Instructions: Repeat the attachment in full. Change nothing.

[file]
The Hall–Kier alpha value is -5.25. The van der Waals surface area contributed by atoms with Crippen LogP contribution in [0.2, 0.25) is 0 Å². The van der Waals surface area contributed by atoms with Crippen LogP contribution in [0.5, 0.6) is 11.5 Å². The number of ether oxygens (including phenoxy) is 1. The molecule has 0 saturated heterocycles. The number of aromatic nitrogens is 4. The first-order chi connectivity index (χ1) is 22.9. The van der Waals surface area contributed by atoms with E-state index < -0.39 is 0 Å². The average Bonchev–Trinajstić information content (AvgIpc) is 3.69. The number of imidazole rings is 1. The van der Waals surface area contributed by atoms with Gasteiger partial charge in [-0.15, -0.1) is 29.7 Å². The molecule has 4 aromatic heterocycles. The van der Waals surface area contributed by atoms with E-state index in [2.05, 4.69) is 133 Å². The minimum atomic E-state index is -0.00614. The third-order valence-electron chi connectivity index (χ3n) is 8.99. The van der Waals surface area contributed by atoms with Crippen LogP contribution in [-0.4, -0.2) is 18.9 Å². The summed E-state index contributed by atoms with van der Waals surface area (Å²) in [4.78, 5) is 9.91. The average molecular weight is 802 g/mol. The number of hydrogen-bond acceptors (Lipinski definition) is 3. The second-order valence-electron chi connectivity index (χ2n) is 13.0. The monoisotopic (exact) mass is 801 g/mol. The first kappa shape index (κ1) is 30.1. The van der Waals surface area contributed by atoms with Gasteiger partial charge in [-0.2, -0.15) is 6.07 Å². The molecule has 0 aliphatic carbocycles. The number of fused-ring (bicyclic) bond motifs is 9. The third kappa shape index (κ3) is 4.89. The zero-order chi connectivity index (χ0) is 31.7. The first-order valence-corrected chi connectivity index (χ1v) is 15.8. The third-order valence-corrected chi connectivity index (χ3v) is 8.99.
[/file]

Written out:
The Hall–Kier alpha value is -5.25. The van der Waals surface area contributed by atoms with Crippen LogP contribution in [0.2, 0.25) is 0 Å². The van der Waals surface area contributed by atoms with Crippen LogP contribution in [0.5, 0.6) is 11.5 Å². The number of ether oxygens (including phenoxy) is 1. The molecule has 0 saturated heterocycles. The number of aromatic nitrogens is 4. The first-order chi connectivity index (χ1) is 22.9. The van der Waals surface area contributed by atoms with E-state index < -0.39 is 0 Å². The average Bonchev–Trinajstić information content (AvgIpc) is 3.69. The number of imidazole rings is 1. The van der Waals surface area contributed by atoms with Gasteiger partial charge in [-0.15, -0.1) is 29.7 Å². The molecule has 4 aromatic heterocycles. The van der Waals surface area contributed by atoms with E-state index in [2.05, 4.69) is 133 Å². The minimum atomic E-state index is -0.00614. The third-order valence-electron chi connectivity index (χ3n) is 8.99. The van der Waals surface area contributed by atoms with Crippen LogP contribution in [-0.4, -0.2) is 18.9 Å². The summed E-state index contributed by atoms with van der Waals surface area (Å²) in [4.78, 5) is 9.91. The average molecular weight is 802 g/mol. The number of hydrogen-bond acceptors (Lipinski definition) is 3. The second-order valence-electron chi connectivity index (χ2n) is 13.0. The monoisotopic (exact) mass is 801 g/mol. The first kappa shape index (κ1) is 30.1. The van der Waals surface area contributed by atoms with Gasteiger partial charge in [-0.2, -0.15) is 6.07 Å². The molecule has 0 aliphatic carbocycles. The number of fused-ring (bicyclic) bond motifs is 9. The third kappa shape index (κ3) is 4.89. The zero-order chi connectivity index (χ0) is 31.7. The first-order valence-corrected chi connectivity index (χ1v) is 15.8. The third-order valence-corrected chi connectivity index (χ3v) is 8.99.